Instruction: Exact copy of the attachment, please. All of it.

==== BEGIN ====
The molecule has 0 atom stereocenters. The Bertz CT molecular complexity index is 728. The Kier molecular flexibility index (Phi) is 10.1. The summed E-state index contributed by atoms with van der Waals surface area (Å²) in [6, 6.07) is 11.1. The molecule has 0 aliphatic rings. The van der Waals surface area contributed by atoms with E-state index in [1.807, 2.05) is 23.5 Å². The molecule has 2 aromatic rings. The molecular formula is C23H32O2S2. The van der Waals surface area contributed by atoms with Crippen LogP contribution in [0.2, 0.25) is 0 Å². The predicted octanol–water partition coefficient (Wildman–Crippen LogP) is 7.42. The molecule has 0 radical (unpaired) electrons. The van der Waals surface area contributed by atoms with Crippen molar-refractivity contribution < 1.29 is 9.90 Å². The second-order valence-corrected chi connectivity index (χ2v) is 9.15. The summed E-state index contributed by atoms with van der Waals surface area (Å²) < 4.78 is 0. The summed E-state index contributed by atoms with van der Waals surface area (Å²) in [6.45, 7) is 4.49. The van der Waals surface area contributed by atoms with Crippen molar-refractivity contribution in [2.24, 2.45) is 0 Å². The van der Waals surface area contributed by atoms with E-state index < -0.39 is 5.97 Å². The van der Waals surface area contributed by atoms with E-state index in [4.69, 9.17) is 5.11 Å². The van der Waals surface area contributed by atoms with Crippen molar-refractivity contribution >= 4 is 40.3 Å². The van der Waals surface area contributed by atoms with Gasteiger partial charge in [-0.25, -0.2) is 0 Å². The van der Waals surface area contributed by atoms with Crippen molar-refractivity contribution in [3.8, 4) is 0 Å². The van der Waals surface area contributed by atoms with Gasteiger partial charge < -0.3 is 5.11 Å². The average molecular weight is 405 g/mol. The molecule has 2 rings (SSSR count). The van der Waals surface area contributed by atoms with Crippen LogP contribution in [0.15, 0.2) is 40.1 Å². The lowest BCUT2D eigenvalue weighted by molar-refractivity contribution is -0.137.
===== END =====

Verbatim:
The molecule has 0 atom stereocenters. The Bertz CT molecular complexity index is 728. The Kier molecular flexibility index (Phi) is 10.1. The summed E-state index contributed by atoms with van der Waals surface area (Å²) in [6, 6.07) is 11.1. The molecule has 0 aliphatic rings. The van der Waals surface area contributed by atoms with E-state index in [1.807, 2.05) is 23.5 Å². The molecule has 2 aromatic rings. The molecular formula is C23H32O2S2. The van der Waals surface area contributed by atoms with Crippen LogP contribution in [0.2, 0.25) is 0 Å². The predicted octanol–water partition coefficient (Wildman–Crippen LogP) is 7.42. The molecule has 0 radical (unpaired) electrons. The van der Waals surface area contributed by atoms with Crippen molar-refractivity contribution < 1.29 is 9.90 Å². The second-order valence-corrected chi connectivity index (χ2v) is 9.15. The summed E-state index contributed by atoms with van der Waals surface area (Å²) < 4.78 is 0. The summed E-state index contributed by atoms with van der Waals surface area (Å²) in [6.45, 7) is 4.49. The van der Waals surface area contributed by atoms with Crippen molar-refractivity contribution in [2.24, 2.45) is 0 Å². The van der Waals surface area contributed by atoms with E-state index < -0.39 is 5.97 Å². The van der Waals surface area contributed by atoms with E-state index in [4.69, 9.17) is 5.11 Å². The van der Waals surface area contributed by atoms with Crippen molar-refractivity contribution >= 4 is 40.3 Å². The van der Waals surface area contributed by atoms with Gasteiger partial charge in [-0.25, -0.2) is 0 Å². The van der Waals surface area contributed by atoms with Crippen molar-refractivity contribution in [3.8, 4) is 0 Å². The van der Waals surface area contributed by atoms with Gasteiger partial charge < -0.3 is 5.11 Å². The average molecular weight is 405 g/mol. The molecule has 2 rings (SSSR count). The van der Waals surface area contributed by atoms with Crippen LogP contribution in [0.15, 0.2) is 40.1 Å². The lowest BCUT2D eigenvalue weighted by molar-refractivity contribution is -0.137.